Greg Ward wrote:
Yes, I could see doing this. We would of course be accepting
differences between versions and machines to some tolerance, but it
should be sufficient for spotting any major regressions in the code or
The Python based testing framework that is already in CVS takes
this into account, and allows to check whether any output values
are within a certain range (in contrast to checking for exact
values). If people can come up with good test cases, I'd be very
happy to add them to the official test suite.
My previous calls for test case contributions have mostly gone
unanswered, so I'm happy to hear that peole are now starting to
understand the importance of this tool.
Don't worry about the testing and comparison machinery if you're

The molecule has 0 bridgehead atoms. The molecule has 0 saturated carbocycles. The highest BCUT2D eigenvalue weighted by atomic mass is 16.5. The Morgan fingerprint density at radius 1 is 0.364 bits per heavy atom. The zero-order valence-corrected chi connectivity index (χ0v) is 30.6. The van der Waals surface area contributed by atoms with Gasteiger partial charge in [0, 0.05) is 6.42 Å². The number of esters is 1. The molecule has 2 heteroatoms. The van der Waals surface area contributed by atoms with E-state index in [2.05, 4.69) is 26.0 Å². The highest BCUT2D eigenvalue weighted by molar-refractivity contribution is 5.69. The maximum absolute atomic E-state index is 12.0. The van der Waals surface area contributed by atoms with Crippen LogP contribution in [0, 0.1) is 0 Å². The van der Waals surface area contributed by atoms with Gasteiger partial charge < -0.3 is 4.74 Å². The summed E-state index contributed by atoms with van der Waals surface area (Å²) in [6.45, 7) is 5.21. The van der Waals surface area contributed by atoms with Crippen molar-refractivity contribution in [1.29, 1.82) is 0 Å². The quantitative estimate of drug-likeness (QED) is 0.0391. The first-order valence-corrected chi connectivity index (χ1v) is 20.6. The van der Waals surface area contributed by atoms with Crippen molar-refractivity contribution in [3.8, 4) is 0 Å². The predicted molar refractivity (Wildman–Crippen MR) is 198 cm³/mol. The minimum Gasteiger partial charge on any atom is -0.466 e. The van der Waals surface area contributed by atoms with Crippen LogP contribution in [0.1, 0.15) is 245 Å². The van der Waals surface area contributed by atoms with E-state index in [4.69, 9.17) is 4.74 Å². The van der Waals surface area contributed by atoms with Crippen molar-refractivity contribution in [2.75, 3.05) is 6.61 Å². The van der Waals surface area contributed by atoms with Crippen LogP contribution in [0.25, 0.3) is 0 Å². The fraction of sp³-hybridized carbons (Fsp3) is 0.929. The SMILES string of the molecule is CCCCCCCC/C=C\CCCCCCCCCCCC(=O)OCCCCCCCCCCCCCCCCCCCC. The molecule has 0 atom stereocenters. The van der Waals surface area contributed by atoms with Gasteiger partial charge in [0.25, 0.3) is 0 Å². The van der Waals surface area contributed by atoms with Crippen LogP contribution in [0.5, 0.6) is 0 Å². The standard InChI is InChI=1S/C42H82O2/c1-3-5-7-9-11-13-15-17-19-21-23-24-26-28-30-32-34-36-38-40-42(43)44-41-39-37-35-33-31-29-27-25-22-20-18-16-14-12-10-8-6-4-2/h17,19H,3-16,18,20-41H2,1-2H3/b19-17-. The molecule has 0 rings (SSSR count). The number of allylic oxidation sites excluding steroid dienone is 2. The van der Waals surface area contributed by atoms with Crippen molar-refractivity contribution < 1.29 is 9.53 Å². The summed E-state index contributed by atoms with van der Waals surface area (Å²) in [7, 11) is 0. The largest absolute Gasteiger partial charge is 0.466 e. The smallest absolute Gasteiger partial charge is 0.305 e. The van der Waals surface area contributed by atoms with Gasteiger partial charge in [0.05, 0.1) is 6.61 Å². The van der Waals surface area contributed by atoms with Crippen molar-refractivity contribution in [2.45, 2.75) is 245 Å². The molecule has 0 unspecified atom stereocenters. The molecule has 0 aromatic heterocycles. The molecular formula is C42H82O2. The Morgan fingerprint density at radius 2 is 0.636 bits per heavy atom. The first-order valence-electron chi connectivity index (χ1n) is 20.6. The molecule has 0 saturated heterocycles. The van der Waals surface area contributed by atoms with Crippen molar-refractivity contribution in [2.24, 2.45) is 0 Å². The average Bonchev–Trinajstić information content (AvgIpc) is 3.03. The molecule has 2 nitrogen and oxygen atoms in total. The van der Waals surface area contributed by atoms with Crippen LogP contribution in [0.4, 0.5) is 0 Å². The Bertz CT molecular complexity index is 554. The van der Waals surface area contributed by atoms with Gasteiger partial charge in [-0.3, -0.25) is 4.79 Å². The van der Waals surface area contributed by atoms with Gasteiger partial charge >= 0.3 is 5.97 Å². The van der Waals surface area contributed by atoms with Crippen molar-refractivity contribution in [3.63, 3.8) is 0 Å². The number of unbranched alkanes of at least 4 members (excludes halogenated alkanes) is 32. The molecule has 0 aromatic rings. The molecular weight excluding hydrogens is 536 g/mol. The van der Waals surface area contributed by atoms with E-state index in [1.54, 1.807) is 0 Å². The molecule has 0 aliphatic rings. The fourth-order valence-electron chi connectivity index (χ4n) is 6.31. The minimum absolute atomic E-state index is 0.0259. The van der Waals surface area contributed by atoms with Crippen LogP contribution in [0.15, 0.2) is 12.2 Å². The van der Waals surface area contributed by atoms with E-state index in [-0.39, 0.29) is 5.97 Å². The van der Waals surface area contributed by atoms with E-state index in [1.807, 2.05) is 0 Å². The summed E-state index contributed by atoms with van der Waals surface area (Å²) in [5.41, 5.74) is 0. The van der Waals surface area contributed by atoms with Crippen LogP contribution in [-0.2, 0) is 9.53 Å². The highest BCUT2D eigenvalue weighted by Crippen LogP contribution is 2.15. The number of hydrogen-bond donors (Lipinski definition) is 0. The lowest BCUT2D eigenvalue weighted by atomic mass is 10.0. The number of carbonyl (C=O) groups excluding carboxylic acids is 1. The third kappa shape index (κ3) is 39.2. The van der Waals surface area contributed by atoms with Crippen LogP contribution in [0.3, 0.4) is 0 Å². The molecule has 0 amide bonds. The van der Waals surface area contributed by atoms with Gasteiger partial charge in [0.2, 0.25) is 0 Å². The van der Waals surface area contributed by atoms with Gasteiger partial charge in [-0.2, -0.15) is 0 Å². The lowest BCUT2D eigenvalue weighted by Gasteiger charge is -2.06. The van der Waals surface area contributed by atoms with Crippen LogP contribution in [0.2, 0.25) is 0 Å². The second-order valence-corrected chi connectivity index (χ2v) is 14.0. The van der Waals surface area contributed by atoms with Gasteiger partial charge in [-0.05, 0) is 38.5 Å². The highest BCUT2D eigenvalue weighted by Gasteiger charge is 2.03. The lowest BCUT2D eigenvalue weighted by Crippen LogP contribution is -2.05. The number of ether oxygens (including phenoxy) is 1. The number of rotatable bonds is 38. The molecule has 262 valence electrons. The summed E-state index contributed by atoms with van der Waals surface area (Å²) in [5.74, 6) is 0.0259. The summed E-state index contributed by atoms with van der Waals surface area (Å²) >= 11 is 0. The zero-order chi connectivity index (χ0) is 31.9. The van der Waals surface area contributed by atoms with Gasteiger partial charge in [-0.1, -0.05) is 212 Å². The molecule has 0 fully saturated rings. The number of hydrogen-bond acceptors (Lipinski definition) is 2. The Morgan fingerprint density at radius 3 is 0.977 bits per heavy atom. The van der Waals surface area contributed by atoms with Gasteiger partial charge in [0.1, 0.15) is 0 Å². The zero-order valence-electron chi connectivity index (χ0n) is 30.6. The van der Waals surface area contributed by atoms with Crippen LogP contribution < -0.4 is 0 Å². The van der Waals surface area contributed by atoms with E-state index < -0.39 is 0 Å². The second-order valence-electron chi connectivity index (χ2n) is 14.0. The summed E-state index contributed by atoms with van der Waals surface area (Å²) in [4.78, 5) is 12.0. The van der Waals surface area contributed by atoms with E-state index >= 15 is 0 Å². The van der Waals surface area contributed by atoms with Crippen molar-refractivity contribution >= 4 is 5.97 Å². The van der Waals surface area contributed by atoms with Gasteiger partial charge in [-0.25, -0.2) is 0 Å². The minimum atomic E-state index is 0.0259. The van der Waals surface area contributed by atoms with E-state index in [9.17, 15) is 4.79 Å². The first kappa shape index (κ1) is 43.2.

not familiar with Python. Just give me the test data, the
commands to perform, and the desired results, and I'll implement
the rest. There are a handful of tests already in place, but so
far those mainly serve to demonstrate that the framework actually
works as expected.
At the moment, the following programs get tested more or less
comprehensively: cnt, ev, genbeads, getinfo, histo, rlam, neaten,
ttyimage, and xform. I just updated the tests to take the new
executable names (lam->rlam, neat->neaten) into account, the
changes will be in the nightly HEAD dump tomorrow.
You can run the tests by executing the Python script
ray/test/run_all.py. The test suite assumes that Radiance was
built with scons. Check the exact requirements in the file
Georg Mischler -- simulations developer -- schorsch at schorsch com
+schorsch.com+ -- lighting design tools -- http://www.schorsch.com/